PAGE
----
This document describes three resiliency metrics that measure a system’s ability to recover from disturbance or stress, as opposed to the other metrics, which assess sources of anthropogenic stress. Resiliency is both a function of the local ecological setting, since some settings are naturally more resilient to disturbance and stress (e.g., an isolated wetland is less resilient to species loss than a well-connected wetland because the latter has better opportunities for recolonization of constituent species), and the level of anthropogenic stress, since the greater the stressor the less likely the system will be able to fully recover or maintain ecological functions. All three of these metrics are based on assessing the distance from the focal cell to cells in its neighborhood in ecological settings space, as defined by a suite of 24 ecological settings variables. The settings variables are an attempt to capture the geophysical attributes that are primary determinants of ecological systems, e.g., temperature, sunlight, moisture, hydrology, and soils (McGarigal et al 2017). Settings also include several anthropogenic variables, such as development, traffic rates, and impervious surfaces. Ecological distance is low for points that fall nearby in settings space (e.g., two points that are on dry ridgetops with similar soils and climate), and higher for points that are further apart in settings space (e.g., a ridgetop and a valley wetland). Ecological distance is highest between natural and anthropogenic points (e.g., the ecological distance between a forest and a point in the middle of an expressway is extremely high, despite any similarities in landform or climate). Note that ecological distance is unrelated to physical distance (although two points that are nearby are more likely to share similar ecological settings).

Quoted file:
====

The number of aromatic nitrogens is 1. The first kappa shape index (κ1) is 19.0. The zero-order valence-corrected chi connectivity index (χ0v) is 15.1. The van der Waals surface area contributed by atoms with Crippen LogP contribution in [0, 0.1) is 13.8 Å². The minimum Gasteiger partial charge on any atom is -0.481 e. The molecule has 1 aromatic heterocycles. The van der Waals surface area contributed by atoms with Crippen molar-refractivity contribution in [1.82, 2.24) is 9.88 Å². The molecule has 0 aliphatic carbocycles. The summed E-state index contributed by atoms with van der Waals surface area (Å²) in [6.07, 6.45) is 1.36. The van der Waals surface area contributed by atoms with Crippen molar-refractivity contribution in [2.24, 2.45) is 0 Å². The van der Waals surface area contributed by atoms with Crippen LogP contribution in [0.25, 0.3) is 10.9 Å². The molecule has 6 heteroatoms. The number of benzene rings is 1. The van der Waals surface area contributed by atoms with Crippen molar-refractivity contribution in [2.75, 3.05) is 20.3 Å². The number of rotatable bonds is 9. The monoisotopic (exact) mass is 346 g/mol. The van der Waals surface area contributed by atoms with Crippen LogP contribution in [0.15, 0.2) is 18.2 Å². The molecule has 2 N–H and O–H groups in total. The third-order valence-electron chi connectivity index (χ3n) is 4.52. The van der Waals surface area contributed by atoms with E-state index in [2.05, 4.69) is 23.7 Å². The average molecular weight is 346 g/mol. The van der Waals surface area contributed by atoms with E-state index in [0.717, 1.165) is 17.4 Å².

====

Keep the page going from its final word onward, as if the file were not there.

Environmental Sciences | Sustainability
McGarigal, Kevin; Compton, Brad; Plunkett, Ethan; DeLuca, Bill; and Grand, Joanna, "Designing Sustainable Landscapes: Resiliency metrics: similarity, connectedness, and aquatic connectedness" (2017). Data and Datasets. 31.